What if the speech is already affected ?

Some individuals with neurodegenerative disease may already have speech symptoms at the time of the recording. In that case, the voice cloning process will also replicate these symptoms in the synthesised speech. However, another advantage of the speech technology used by the University of Edinburgh is that the synthetic voice can be easily modified in order to change some of its characteristics such as the speaking rate, the intonation and even the articulation. Therefore the synthetic voice of a patient can be "repaired" by modifying some of these characteristics so that it can generate natural sounding speech while keeping speaker identity.

This process, known as "voice repair", relies on the healthy speech data stored in our voice catalogue. From the voice catalogue, we select a voice donor whose vocal characteristics are most similar to the patient and build a synthetic version of his voice. Then, the features of the patient's synthetic voice that are affected by the symptoms are replaced by those of the donor's. In that way, the symptoms can be removed from the synthesised speech of the patient. In any case, only a few features of the donor's voice are ever used so that the vocal identity of the patient is retained and cannot be confused with that of the donor.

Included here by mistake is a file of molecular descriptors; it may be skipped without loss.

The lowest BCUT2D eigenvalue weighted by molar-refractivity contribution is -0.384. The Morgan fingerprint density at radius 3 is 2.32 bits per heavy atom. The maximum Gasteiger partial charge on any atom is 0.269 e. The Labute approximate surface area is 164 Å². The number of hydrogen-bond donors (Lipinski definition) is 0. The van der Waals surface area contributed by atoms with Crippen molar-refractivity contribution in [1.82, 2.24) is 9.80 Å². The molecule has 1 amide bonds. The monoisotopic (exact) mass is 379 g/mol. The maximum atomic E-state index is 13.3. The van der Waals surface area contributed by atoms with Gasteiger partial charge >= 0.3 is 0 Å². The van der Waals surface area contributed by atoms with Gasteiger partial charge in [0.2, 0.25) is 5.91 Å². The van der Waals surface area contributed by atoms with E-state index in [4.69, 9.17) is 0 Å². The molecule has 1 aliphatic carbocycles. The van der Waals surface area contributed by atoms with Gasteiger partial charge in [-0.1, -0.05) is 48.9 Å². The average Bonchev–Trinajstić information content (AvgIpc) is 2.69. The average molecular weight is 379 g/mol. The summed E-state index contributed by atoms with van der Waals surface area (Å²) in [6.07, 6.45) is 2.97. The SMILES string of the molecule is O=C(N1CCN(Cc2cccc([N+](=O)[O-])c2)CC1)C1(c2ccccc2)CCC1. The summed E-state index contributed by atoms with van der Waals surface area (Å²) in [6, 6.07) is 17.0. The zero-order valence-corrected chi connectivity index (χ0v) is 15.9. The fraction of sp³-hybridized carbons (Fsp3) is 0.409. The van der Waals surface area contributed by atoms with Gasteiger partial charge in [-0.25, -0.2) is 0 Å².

Ideally the voice donor should share the gender, age range and regional accent of the patient since these factors are likely to contribute to the characteristics of the voice. This is why we need to record a large number of healthy voice donors with a variety of age and regional accents.

Voice repair analogy
The patient you are hearing in this video was part of a trial experiment.
However, at the current stage of the project, our digitalised voices are not yet ready to be installed on a communication aid as we are still working on improving the quality of the synthesised speech and solving the compatibility issues.